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Year : 2011  |  Volume : 55  |  Issue : 3  |  Page : 266-270

Procalcitonin as an adjunctive biomarker in sepsis

1 Department of Microbiology, Kidwai Memorial Institute of Oncology, Bangalore, Karnataka, India
2 Department of Microbiology, Apollo Hospitals, Bangalore, Karnataka, India
3 Department of Chest Medicine, Apollo Hospitals, Bangalore, Karnataka, India
4 Department of Intensive Medicine, Sahyadri Hospital, Pune, Maharashtra, India

Correspondence Address:
Mahua Sinha
Department of Microbiology, Kidwai Memorial Institute of Oncology, Bangalore, Karnataka
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Source of Support: None, Conflict of Interest: None

DOI: 10.4103/0019-5049.82676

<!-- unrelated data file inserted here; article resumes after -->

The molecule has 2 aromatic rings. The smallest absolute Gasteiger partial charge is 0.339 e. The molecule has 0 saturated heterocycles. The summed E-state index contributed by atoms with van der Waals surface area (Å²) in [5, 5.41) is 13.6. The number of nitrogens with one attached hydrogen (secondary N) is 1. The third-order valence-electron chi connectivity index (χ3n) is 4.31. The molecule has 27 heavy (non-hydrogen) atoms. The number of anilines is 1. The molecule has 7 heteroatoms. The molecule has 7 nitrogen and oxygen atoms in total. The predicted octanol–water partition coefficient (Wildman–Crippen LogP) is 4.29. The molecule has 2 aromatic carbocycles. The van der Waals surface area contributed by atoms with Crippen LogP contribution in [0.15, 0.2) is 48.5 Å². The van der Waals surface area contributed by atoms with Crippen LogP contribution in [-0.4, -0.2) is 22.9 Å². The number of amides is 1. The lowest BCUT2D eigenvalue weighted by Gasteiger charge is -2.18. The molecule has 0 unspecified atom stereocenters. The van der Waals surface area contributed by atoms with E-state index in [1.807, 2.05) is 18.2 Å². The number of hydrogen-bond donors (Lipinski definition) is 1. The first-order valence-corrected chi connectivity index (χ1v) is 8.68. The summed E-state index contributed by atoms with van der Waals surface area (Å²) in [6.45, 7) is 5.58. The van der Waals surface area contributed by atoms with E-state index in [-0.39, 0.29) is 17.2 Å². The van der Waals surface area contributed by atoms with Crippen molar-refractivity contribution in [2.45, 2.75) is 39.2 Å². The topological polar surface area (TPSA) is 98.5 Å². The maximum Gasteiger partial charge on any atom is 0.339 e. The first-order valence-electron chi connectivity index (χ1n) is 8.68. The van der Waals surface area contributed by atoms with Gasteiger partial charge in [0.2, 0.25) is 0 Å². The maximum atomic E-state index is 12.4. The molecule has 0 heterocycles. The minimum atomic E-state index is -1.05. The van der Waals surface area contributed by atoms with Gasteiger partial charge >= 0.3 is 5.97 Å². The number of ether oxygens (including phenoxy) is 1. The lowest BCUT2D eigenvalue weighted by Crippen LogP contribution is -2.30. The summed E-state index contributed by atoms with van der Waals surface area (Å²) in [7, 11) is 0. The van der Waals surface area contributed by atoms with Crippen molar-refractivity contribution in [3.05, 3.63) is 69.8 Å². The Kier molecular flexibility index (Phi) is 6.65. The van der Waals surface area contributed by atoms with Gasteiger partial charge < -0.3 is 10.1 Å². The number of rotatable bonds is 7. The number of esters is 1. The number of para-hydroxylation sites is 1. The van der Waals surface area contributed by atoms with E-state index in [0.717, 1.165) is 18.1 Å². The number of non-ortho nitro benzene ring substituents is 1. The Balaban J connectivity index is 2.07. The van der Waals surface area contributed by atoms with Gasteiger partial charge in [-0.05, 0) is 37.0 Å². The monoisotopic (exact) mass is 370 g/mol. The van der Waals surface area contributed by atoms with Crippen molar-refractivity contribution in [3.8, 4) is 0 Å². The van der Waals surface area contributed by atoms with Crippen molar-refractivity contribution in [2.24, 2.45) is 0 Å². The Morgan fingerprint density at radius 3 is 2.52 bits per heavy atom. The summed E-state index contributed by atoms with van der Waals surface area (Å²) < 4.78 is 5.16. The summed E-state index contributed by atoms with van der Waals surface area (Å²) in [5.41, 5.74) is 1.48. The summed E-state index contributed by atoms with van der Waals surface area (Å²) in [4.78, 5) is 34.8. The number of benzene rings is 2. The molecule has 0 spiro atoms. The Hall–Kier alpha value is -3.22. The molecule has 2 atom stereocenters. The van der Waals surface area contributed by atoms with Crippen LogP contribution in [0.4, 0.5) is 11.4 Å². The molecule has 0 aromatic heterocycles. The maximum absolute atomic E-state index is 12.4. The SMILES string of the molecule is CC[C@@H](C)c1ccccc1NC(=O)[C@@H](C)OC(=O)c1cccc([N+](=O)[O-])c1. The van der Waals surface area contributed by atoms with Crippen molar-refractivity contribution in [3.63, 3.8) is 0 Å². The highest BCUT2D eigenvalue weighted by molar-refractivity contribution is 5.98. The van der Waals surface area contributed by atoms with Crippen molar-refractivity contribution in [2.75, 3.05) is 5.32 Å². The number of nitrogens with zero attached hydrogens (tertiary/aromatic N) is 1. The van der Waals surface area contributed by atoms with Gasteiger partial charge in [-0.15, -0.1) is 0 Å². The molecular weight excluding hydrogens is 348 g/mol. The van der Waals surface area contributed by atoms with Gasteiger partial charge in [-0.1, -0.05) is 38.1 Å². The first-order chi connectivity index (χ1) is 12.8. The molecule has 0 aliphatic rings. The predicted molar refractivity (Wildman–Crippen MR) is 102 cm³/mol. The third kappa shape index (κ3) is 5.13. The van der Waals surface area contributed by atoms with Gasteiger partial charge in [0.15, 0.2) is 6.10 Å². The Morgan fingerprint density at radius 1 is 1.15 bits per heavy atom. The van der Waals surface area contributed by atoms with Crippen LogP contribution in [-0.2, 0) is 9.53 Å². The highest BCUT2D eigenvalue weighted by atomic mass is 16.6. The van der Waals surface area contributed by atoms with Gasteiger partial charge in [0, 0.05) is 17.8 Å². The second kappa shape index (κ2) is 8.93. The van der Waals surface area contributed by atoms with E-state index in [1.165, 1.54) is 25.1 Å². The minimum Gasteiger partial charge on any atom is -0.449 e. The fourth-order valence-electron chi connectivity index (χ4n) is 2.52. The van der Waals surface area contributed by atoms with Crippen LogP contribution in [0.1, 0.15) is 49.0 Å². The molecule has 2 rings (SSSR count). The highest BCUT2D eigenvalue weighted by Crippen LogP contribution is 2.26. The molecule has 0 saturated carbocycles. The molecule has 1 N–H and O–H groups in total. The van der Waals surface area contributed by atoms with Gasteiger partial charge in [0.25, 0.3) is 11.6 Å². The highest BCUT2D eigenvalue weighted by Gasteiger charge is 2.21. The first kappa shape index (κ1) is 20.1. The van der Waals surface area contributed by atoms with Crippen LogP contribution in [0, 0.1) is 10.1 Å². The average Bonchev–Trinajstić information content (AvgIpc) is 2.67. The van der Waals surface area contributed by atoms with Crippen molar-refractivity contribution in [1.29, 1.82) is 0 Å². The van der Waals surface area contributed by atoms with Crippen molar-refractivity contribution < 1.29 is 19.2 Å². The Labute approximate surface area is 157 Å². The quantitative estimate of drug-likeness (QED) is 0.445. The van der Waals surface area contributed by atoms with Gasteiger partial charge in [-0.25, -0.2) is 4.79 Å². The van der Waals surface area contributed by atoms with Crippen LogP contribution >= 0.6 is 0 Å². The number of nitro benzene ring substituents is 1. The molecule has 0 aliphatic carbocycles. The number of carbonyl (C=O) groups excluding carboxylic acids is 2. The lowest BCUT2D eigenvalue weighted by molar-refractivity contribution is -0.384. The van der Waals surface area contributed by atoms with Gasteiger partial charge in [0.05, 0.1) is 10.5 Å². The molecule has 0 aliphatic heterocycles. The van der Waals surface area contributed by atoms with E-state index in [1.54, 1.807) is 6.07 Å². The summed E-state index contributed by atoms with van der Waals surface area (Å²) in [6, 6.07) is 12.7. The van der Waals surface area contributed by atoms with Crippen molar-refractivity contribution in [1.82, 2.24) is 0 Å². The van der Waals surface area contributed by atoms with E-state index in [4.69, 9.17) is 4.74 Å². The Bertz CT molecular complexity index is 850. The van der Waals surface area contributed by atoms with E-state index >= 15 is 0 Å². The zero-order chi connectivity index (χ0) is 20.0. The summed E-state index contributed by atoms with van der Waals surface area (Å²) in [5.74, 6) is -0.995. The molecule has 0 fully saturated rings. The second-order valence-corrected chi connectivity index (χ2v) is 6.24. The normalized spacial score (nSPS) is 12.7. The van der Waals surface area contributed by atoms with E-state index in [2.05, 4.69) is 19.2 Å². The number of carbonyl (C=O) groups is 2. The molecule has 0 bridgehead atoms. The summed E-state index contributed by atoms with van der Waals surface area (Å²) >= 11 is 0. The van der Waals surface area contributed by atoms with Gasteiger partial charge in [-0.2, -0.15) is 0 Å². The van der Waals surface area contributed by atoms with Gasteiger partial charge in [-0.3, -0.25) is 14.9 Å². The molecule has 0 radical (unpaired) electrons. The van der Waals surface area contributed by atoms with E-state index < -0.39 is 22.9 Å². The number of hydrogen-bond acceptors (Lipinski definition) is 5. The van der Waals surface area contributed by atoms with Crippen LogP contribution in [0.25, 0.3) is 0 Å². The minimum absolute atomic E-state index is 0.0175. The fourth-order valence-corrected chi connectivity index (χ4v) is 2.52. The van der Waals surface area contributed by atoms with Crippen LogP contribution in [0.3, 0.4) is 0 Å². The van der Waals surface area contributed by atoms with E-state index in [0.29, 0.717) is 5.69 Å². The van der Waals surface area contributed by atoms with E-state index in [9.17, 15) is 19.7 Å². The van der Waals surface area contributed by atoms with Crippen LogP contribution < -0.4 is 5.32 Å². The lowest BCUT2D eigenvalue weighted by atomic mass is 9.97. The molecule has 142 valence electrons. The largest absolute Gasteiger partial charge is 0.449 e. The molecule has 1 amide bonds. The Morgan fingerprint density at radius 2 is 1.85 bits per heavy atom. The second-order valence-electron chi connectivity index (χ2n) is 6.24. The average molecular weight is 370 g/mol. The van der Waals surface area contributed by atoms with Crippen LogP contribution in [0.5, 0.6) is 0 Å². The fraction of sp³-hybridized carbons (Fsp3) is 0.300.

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Sepsis can sometimes be difficult to substantiate, and its distinction from non-infectious conditions in critically ill patients is often a challenge. Serum procalcitonin (PCT) assay is one of the biomarkers of sepsis. The present study was aimed to assess the usefulness of PCT assay in critically ill patients with suspected sepsis. The study included 40 patients from the intensive care unit with suspected sepsis. Sepsis was confirmed clinically and/or by positive blood culture. Serum PCT was assayed semi-quantitatively by rapid immunochromatographic technique (within 2 hours of sample receipt). Among 40 critically ill patients, 21 had clinically confirmed sepsis. There were 12 patients with serum PCT ≥10 ng/ml (8, blood culture positive; 1, rickettsia; 2, post-antibiotic blood culture sterile; and 1, non-sepsis); 7 patients with PCT 2-10 ng/ml (4, blood culture positive; 1, falciparum malaria; 2, post-antibiotic blood culture sterile); 3 patients with PCT of 0.5 to 2 ng/ml (sepsis in 1 patient); and 18 patients with PCT < 0.5 ng/ml (sepsis in 2 patients). Patients with PCT ≥ 2 ng/ml had statistically significant correlation with the presence of sepsis (P<0.0001). The PCT assay revealed moderate sensitivity (86%) and high specificity (95%) at a cut-off ≥ 2 ng/ml. The PCT assay was found to be a useful biomarker of sepsis in this study. The assay could be performed and reported rapidly and provided valuable information before availability of culture results. This might assist in avoiding unwarranted antibiotic usage.

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